On Monday’s episode of WWE Raw, the flagship show of the promotion turned its attention to starting the hype for the Day 1 pay-per-view scheduled for New Year’s Day. WWE also beefed up this show with a pair of championship matches and a big 10-woman tag team match.
This week’s Raw had its share of bright spots, but it also featured plenty of low points throughout the three-hour telecast. We’ve already discussed the positives, so now it’s time to examine what made those negatives so bad.
These were the top three things that went wrong on the Nov. 30 episode of WWE Raw.
Having babyfaces blame other wrestlers on the roster for former WWE stars getting released.
As if WWE’s obtuseness wasn’t already apparent when Mr. McMahon threatened to fire whoever stole his dumb egg just weeks after the company legitimately released another group of wrestlers wasn’t bad enough, now it’s scripting babyfaces to act as though these releases were some sort of salary cap casualty.
Or, to put it more accurately, wrestler-induced “budget cuts”.
It started with Liv Morgan insinuating that Becky Lynch’s large contract was the reason Ruby Riott (now Ruby Soho in AEW) and Sara Logan got fired. This continued during Edge and The Miz’s long talking segment when Edge hinted that Miz was responsible for John Morrison not being in the company anymore.
Needless to say, Lynch is not responsible for the other two members of the Riott Squad not being in WWE and Miz isn’t to blame for Morrison’s dismissal. All of the finger-pointing should be directed at WWE, the company that has callously and continuously released wrestlers during an ongoing pandemic in the name of “budget cuts” to make its already obscene profit margins look even impressive to shareholders.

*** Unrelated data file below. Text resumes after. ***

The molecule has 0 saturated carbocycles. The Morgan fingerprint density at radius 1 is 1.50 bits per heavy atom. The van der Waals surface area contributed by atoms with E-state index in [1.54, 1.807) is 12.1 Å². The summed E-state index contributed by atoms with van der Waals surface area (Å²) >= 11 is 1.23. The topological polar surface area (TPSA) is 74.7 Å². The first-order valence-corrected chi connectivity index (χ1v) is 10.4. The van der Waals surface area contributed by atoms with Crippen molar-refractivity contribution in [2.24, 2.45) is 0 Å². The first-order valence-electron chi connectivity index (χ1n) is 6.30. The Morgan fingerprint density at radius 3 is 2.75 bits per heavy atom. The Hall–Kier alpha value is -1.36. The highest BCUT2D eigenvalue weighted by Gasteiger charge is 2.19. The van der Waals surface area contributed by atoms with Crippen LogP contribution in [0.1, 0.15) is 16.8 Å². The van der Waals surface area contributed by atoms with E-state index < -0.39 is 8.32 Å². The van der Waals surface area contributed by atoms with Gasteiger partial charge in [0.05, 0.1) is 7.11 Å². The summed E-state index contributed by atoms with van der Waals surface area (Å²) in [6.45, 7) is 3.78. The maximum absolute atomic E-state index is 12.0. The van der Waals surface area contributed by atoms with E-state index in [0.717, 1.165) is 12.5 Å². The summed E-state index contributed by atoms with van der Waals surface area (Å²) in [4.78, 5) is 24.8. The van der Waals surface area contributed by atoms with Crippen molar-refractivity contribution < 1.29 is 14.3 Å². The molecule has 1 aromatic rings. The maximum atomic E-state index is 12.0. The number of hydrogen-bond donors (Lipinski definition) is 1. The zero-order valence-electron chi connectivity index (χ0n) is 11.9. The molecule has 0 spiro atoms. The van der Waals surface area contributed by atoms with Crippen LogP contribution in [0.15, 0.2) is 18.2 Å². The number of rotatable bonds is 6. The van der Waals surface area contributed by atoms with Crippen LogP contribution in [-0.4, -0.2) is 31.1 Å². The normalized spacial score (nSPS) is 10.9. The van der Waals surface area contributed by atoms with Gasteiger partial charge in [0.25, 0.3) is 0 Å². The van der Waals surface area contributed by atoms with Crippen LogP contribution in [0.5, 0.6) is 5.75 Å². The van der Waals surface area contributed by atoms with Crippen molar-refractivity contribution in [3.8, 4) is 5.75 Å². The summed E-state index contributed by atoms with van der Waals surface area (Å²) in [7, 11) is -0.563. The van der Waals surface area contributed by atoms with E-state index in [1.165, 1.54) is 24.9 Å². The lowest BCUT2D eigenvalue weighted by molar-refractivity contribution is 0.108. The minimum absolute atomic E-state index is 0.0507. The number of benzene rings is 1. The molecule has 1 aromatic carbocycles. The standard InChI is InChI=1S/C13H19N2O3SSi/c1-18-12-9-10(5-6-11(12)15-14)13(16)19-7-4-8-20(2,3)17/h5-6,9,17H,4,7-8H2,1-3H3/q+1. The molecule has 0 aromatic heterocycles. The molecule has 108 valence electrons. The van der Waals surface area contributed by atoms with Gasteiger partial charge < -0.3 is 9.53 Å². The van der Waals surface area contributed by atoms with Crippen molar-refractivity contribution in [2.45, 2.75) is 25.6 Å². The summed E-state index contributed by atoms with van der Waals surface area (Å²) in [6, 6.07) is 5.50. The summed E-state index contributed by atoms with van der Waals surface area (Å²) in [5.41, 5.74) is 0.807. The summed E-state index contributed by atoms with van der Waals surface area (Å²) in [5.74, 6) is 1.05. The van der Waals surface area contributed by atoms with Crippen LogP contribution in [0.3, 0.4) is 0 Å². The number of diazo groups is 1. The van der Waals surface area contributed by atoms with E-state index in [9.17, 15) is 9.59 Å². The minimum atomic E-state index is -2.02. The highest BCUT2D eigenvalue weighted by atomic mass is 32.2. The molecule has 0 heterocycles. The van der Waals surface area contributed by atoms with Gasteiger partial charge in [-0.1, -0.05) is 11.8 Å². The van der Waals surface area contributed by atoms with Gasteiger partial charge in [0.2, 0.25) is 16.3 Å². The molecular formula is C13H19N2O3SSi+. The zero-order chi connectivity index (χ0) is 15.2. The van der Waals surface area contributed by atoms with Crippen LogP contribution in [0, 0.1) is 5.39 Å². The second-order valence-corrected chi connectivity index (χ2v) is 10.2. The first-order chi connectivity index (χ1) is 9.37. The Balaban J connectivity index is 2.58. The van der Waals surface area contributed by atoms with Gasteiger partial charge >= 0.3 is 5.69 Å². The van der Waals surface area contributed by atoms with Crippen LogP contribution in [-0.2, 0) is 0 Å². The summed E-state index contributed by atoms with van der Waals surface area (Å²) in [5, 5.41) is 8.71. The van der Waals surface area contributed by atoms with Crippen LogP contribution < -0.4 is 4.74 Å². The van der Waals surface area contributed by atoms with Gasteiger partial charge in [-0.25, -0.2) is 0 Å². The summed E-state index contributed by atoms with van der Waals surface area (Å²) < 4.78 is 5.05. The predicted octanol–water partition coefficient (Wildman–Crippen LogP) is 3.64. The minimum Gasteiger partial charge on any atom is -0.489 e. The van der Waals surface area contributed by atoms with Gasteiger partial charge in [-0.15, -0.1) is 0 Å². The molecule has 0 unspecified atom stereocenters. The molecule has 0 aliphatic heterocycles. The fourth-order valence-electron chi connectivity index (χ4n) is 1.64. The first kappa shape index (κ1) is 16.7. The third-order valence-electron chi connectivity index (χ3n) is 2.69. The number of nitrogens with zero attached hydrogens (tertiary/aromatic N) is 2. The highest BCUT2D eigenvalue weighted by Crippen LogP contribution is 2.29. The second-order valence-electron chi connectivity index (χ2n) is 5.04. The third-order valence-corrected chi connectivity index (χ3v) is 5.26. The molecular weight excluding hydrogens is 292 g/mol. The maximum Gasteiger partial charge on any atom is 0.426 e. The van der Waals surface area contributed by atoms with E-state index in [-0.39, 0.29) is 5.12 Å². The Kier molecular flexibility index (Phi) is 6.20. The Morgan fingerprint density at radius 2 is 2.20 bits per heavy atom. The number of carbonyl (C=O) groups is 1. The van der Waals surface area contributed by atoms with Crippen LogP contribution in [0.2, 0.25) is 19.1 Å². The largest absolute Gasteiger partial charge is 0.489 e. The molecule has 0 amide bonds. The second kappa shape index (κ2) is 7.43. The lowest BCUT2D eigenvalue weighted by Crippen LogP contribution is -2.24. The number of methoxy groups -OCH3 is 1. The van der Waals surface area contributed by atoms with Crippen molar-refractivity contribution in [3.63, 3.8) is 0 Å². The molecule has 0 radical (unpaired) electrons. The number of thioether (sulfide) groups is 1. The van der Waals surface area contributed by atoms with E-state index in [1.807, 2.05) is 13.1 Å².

It’s disgusting that WWE booked any of this rhetoric on its show, and the fact that it was written for babyfaces makes it worse. For people who know the real reason for the releases, it’s insulting, and for those who don’t, it’s insidious gaslighting.
Edge and Miz’s impending program
Look, The Miz is a gifted orator, and having him back on Raw will benefit the show, but it’s hard to get excited about him having a match with Edge.
Even if Miz had better in-ring skills (to be fair, he’s not as bad as some of his detractors think he is, just not particularly dynamic), WWE has booked him in a way that makes him hard to take seriously as a top act, no matter how hard Edge tries to put him over in a promo (and boy, did he try). Remember, Miz is the same guy who won a grand total of TWO matches in 2020.
Sure, he got another WWE Championship reign in 2021, but even the biggest Miz apologist knows that his win was a means to move the title over to Bobby Lashley as quickly as possible. Once that business was done, it was right back to the midcard for him.
Listen, Miz is what he is at this point, and that’s fine. But for someone who only gets a handful of matches a year, building up Miz as a major opponent for Edge feels like a misstep.
Mr. McMahon/Austin Theory segments
Similar to several other names on WWE’s roster, it will never not feel icky to see Austin Theory on TV at all, let alone receiving a push. Seeing him get the dreaded “endorsed by Vince on television” push would soften the blow given the low success rate of this sort of presentation, but even then, it means you have to watch him in boring segments where he watches Raw with McMahon.
Each skit — there were three in total — progressed up the boring scale before culminating with a patented McMahon slap. Thrilling television, for sure. It’s clear WWE had no plan for this outside of “well, his first name is Austin, so let’s pair him with Vince”.
This was time that could’ve been better spent on something else.